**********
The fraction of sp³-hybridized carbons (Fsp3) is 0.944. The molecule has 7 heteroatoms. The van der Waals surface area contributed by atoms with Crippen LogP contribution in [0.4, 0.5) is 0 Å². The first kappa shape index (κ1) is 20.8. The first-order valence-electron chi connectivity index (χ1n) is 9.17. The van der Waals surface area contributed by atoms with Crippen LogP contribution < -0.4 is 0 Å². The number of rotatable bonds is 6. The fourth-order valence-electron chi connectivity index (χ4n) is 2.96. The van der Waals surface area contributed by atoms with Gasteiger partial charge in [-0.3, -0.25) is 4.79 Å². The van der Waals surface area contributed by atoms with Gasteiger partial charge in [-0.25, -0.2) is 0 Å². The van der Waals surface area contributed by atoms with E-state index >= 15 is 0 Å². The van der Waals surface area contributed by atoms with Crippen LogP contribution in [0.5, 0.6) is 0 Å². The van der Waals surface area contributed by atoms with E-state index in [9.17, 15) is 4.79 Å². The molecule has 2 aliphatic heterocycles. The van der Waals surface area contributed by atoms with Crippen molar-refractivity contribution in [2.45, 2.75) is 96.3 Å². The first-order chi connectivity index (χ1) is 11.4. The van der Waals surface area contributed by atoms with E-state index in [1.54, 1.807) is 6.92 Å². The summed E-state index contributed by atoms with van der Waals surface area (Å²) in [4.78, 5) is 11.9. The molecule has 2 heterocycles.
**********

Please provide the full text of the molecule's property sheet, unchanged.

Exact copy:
The fraction of sp³-hybridized carbons (Fsp3) is 0.944. The molecule has 7 heteroatoms. The van der Waals surface area contributed by atoms with Crippen LogP contribution in [0.4, 0.5) is 0 Å². The first kappa shape index (κ1) is 20.8. The first-order valence-electron chi connectivity index (χ1n) is 9.17. The van der Waals surface area contributed by atoms with Crippen LogP contribution < -0.4 is 0 Å². The number of rotatable bonds is 6. The fourth-order valence-electron chi connectivity index (χ4n) is 2.96. The van der Waals surface area contributed by atoms with Gasteiger partial charge in [-0.3, -0.25) is 4.79 Å². The van der Waals surface area contributed by atoms with Gasteiger partial charge in [-0.25, -0.2) is 0 Å². The van der Waals surface area contributed by atoms with E-state index >= 15 is 0 Å². The van der Waals surface area contributed by atoms with Crippen LogP contribution in [0.5, 0.6) is 0 Å². The van der Waals surface area contributed by atoms with E-state index in [9.17, 15) is 4.79 Å². The molecule has 2 aliphatic heterocycles. The van der Waals surface area contributed by atoms with Crippen molar-refractivity contribution in [2.45, 2.75) is 96.3 Å². The first-order chi connectivity index (χ1) is 11.4. The van der Waals surface area contributed by atoms with E-state index in [1.54, 1.807) is 6.92 Å². The summed E-state index contributed by atoms with van der Waals surface area (Å²) in [4.78, 5) is 11.9. The molecule has 2 heterocycles.